A New Window on the Universe

History is replete with turning points, moments that are looked back on as being pivotal to the flow of events that led to our civilization today. Scientific history is equally full of turning points — defining discoveries that transformed our understanding of the Universe and how it works. In 2015 such a discovery was made with the first observation of gravitational waves, which let us listen to the Universe and study it in a completely new way, founding the field of gravitational-wave astronomy.

The National Science Foundation’s LIGO (Laser Interferometer Gravitational-Wave Observatory) and the European-based Virgo instruments have now detected gravitational waves from more than 10 cosmic sources, including stellar-mass binary black hole mergers and one merger of neutron stars, which are the dense, spherical remains of stellar explosions.

Northwestern University has faculty, students, and postdocs in CIERA (Center for Interdisciplinary Exploration and Research in Astrophysics) working in international collaborative teams and leading work in the new fields of gravitational-wave astrophysics and multi-messenger astronomy. Explore some of the exciting moments of these discoveries with them.

LIGO & Gravitational Waves

LIGO’s first detection of gravitational waves and merging black holes occurred on September 14, 2015, an event that made headlines worldwide and confirmed a major prediction of Albert Einstein’s 1915 general theory of relativity. The field of gravitational-wave astronomy was born with a little chirp “heard” on Earth that forever changed the way we see the universe. Additional content available on CIERA’s Gallery.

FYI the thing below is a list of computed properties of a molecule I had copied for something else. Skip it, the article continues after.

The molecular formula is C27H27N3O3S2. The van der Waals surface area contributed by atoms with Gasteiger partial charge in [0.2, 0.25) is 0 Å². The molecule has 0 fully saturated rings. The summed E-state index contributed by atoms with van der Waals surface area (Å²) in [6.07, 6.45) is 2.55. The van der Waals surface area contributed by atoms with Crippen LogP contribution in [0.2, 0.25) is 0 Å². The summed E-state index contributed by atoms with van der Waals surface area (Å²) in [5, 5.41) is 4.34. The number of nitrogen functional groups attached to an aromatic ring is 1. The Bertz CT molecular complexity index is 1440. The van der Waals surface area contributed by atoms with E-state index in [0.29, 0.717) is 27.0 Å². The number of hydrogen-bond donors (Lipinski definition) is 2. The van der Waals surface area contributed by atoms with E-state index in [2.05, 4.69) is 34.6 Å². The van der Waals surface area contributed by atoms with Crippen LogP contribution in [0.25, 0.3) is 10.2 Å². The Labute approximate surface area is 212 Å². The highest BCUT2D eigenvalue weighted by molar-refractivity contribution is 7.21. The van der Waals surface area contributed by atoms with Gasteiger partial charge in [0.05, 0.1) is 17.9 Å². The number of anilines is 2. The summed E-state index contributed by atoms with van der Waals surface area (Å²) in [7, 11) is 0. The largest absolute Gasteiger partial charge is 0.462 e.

What is LIGO?

Video

What is LIGO?

CIERA Director and Northwestern LIGO group lead Vicky Kalogera talks about the different types of waves astronomers have used throughout history to study the Universe. Now, we are in the age of “multi-messenger” astronomy. This means that different types of waves from the same cosmic event can be studied.

LIGO-Virgo / Northwestern

  • Video

Binary Neutron Star Mergers

The concurrent discovery of a binary neutron star merger using both gravitational waves and light on August 17, 2017 initiated one of the most intensive world-wide astronomical observing campaigns in history. CIERA has scientists who work on both the gravitational waves and electromagnetic discovery teams.

The Signal

Video

The Signal

CIERA Associate Director and Northwestern LIGO group member Shane Larson describes how different the 2017 Neutron Star Merger (GW170817) signal is from previous signals.

LIGO-Virgo / Northwestern

  • Video

Final Flight of a Neutron Star Pair

Interactive

Final Flight of a Neutron Star Pair

This interactive allows you to investigate possible past lives of the two neutron stars that merged in an event called GW170817 in the galaxy NGC 4993. The pair of stars—a neutron star and a normal star—orbit quietly, until the normal star undergoes a supernova, spawning a second neutron star and “kicking” the system into an elliptical orbit.

LIGO-Virgo / Aaron Geller / Northwestern

  • Visualization

Peering into the Cosmic Maelstrom

Video

Peering into the Cosmic Maelstrom

Following the October 16, 2017 announcement of the first-ever observation of a binary neutron star inspiral and merger, Northwestern’s astronomy research center, CIERA, held a discussion with the Northwestern scientists behind the discovery. View the recording of this event in full, and join Professors Vicky Kalogera, Shane Larson, Raffaella Margutti and Wen-fai Fong as they

CIERA / Northwestern

Panel Discussion from Peering into the Cosmic Maelstrom

Video

Panel Discussion from Peering into the Cosmic Maelstrom

Following the October 16, 2017 announcement of the first-ever observation of a binary neutron star inspiral and merger, Northwestern’s astronomy research center, CIERA, held a discussion with the Northwestern scientists behind the discovery. View the panel discussion with Professors Vicky Kalogera, Raffaella Margutti, and Wen-fai Fong. Panel moderated by Adler Planetarium President & CEO, Michelle

CIERA / Northwestern